Monday, January 17, 2011

Fairport Convention - "Tam Lin" from the Album Liege and Lief

Fairport Convention Liege & Lief album cover
"There are other worlds. This one is done with me."
--Merlin (Nicol Williamson) in John Boorman's Excalibur

The world gets older, and the magic goes away. That has always been the nature of things.

* * * * * * * * * * * * * * * *

I forbid you maidens all
that wear gold in your hair
To travel to Carterhaugh
for young Tam Lin is there

None that go by Carterhaugh
but they leave him a pledge
Either their mantles of green
or else their maidenheads

Janet tied her kirtle green
a bit above her knee
And she's gone to Carterhaugh
as fast as go can she

She'd not pulled a double rose,
a rose but only two
When up then came young Tam Lin
says "Lady pull no more"

"And why come you to Carterhaugh
without command from me?"
"I'll come and go" young Janet said
"And ask no leave of thee"

* * * * * * * * * * * * * * * *
Sandy Denny was 21 years old when she joined Fairport Convention. Her voice of this time if you've never heard it is one to give you shivers, warm and full and rounded, and of unfailing and absolute perfect pitch.

The tale is that first the band auditioned her; then, though they had an album out on Polydor already, she auditioned the band. . . .

Sandy DennyI've never heard that debut Fairport album with original singer Judy Dyble, but I will nevertheless say that, no matter how good Dyble may have been, a voice like Denny's couldn't help but expand the possibilities open to Fairport.

As would her conversance with English (and Scottish) traditional music. Before Sandy Denny joined, Fairport were a bunch of Brits who wanted to be The Byrds; after she joined, Fairport were the band that others, Steeleye Span and the rest, wanted to be.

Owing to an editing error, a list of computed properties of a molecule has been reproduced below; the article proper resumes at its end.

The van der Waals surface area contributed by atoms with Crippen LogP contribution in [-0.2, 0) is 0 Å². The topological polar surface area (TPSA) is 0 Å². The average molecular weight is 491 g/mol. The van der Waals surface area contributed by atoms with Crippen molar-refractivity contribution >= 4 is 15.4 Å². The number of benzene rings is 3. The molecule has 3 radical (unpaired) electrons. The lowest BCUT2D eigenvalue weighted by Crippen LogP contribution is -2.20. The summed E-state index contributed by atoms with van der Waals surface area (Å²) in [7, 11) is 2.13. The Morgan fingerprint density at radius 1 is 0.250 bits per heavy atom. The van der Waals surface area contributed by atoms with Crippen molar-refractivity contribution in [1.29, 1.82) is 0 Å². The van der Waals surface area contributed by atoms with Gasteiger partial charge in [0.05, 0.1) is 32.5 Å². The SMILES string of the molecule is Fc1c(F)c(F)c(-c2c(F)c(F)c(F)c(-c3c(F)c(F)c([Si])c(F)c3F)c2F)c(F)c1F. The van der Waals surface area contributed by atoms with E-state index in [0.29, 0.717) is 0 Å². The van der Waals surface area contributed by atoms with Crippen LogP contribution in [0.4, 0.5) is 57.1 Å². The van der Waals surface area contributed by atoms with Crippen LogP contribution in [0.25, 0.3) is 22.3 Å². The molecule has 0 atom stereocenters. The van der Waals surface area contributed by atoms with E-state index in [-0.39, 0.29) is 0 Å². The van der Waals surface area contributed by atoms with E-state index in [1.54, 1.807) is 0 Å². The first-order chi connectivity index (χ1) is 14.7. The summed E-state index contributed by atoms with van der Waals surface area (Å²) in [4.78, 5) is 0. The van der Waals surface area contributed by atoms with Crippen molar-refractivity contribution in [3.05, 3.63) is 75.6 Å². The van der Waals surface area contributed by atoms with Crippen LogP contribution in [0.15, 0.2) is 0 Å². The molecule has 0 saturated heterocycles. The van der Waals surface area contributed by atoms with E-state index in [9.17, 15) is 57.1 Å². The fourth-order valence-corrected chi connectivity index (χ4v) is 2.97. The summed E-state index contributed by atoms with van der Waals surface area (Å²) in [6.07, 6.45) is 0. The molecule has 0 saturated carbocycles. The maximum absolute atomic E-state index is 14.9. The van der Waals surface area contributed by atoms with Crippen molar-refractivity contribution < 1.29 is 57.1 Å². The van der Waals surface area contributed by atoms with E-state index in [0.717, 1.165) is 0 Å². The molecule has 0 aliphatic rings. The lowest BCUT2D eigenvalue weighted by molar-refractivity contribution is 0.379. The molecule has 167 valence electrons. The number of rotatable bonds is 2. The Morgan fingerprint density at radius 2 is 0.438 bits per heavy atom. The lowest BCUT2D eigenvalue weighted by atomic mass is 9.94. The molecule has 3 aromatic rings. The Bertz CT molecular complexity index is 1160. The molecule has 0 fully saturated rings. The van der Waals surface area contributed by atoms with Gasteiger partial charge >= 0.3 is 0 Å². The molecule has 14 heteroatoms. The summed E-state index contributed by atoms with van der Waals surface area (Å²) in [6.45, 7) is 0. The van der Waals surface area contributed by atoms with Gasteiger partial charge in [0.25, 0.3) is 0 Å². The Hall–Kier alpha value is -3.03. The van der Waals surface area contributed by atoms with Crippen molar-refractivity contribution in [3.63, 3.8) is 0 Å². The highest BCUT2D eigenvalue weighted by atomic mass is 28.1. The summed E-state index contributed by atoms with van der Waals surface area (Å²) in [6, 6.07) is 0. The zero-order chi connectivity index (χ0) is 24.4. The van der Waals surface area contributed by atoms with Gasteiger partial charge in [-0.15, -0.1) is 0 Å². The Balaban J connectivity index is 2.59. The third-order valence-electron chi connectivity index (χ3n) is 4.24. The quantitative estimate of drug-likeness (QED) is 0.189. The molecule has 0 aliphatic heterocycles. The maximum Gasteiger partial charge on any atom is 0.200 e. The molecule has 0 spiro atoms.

It is impossible these days to introduce the term "British folk-rock" into the conversation without mentioning Fairport; they were its first and foremost practitioners, and without slighting the talent that is Richard Thompson's, they were that primarily because of Sandy Denny.

* * * * * * * * * * * * * * * *

Janet tied her kirtle green
a bit above her knee
And she's gone to her father
as fast as go can she

Well up then spoke her father clear
and he spoke meek and mild
"Oh and alas Janet" he said
"I think you go with child"
"Well if that be so" Janet said
"Myself shall bear the blame
There's not a knight in all your hall
shall get the baby's name

For if my love were an earthly knight
as he is an elfin grey
I'd not change my own true love
for any knight you have"

* * * * * * * * * * * * * * * *
Thomas the Rhymer by Kate GreenwayThe first written reference to the Scottish ballad commonly known as "Tam Lin" dates from 1549, but there is every reason to suppose that the ballad is in fact much older. "Thomas the Rhymer," a ballad with which "Tam Lin" is often associated, and which shares some thematic similarities with "Tam Lin," originated at least 100 years earlier, and it's also possible that "Tam Lin" is the older of the two.

However old the ballad might be, whoever its original composers and contributors and singers might have been, there's no doubt that that they were practicing Christians. William when he came to do his Conquering came to a thoroughly Christianized land; the last pagan king in Britain had been slain some 350 years before his invasion.

But we all know Christian is isn't always as Christian does. Much of the pagan myth and ritual of the British Isles was not discarded, but was rather subsumed into folklore.